In response to a recent query about coatings for the stainless steel M1 Garand gas cylinder, gas cylinder lock and gas cylinder lock screw, a brief explanation:
As manufactured, the stainless steel gas cylinders were (literally) "in the white"; a variety of coatings was tested, including Armor-Vit and Silco Black. Eventually "a molten dichromate black" was found to be most durable. Winchester gas cylinders have been observed (that) were iron plated and blued. In adition, Winchester gas cylinders have been observed which appear to have been copper vapor plated and blackened" (Quote from Duff, "The M1 Garand: WWII," page 147).
Today vendors such as Brownells offer various paints and other finishes, some of which are baked on. Maybe they work, maybe they don't. I'm just an old-fashioned guy who figures that Springfield Armory solved the problem in WWII, so why not follow their lead?
On the other hand, field repair/depot repair differs markedly from mil spec manufacture.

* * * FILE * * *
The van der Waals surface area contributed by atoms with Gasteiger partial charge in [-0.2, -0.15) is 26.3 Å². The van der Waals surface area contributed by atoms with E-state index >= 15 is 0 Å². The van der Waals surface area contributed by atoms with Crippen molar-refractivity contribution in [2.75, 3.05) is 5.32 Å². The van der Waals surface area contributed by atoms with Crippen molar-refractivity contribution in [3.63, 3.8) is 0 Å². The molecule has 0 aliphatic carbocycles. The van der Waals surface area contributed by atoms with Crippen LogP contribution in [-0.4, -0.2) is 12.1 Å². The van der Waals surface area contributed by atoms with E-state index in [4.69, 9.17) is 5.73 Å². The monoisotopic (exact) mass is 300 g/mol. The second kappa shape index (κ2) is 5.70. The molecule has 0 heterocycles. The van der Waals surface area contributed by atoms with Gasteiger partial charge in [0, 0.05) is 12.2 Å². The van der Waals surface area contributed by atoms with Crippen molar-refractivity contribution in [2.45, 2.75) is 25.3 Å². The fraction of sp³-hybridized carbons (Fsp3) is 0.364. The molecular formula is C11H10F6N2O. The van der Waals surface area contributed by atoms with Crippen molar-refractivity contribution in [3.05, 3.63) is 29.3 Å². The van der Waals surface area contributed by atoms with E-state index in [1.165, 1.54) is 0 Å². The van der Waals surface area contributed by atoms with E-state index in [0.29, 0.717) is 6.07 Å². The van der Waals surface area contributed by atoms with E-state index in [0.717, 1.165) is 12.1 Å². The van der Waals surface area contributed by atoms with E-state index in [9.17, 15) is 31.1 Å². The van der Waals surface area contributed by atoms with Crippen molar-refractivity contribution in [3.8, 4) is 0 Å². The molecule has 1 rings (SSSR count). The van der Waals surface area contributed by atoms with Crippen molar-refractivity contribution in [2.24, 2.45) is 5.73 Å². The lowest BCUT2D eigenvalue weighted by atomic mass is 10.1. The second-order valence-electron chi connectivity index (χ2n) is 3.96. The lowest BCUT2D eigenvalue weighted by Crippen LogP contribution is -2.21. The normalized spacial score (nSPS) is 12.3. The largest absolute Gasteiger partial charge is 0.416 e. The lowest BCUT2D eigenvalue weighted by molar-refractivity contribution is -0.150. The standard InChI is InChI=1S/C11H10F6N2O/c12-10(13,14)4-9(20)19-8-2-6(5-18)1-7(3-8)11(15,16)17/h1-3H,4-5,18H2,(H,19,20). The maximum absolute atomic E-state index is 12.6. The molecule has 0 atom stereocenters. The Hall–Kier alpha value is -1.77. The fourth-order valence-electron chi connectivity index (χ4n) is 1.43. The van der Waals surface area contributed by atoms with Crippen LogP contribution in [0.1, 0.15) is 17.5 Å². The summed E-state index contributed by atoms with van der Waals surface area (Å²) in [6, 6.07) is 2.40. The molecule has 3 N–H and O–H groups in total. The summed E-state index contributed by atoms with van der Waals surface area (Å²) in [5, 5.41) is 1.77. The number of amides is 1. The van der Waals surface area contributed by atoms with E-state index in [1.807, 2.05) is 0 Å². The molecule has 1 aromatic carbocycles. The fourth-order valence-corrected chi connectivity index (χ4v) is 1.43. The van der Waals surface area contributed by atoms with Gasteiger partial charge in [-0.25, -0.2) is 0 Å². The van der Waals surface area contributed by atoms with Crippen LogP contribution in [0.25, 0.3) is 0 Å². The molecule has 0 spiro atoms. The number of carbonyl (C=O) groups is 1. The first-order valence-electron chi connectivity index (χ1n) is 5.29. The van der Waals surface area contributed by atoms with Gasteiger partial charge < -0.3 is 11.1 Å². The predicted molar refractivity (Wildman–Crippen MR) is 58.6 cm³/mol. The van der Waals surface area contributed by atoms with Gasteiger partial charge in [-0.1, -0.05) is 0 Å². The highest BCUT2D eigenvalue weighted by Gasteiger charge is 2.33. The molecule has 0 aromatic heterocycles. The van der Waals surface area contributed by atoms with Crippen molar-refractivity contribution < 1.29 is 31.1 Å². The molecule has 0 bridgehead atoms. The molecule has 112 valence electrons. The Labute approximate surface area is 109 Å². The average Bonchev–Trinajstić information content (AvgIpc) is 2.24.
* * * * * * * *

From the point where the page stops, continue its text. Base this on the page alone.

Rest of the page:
The process necessary to get the real blackening process requires a very complex system. So, other protocols are necessary once a component leaves the "factory."
Example: The M16 upper & lower receivers (aluminum) require a hard coat anodized finish. Once in the field, such a coating is unavailable. Thus, "spray can" coatings are in all the manuals. Nonetheless, hard coat anodize is the mil spec coating.
--Walt Kuleck & Clint McKee
See the next two links for the TM describing the original factory finish (Caution: Very Large Files!):
Gas Cylinder Finishing Page 1
Gas Cylinder Finishing Page 2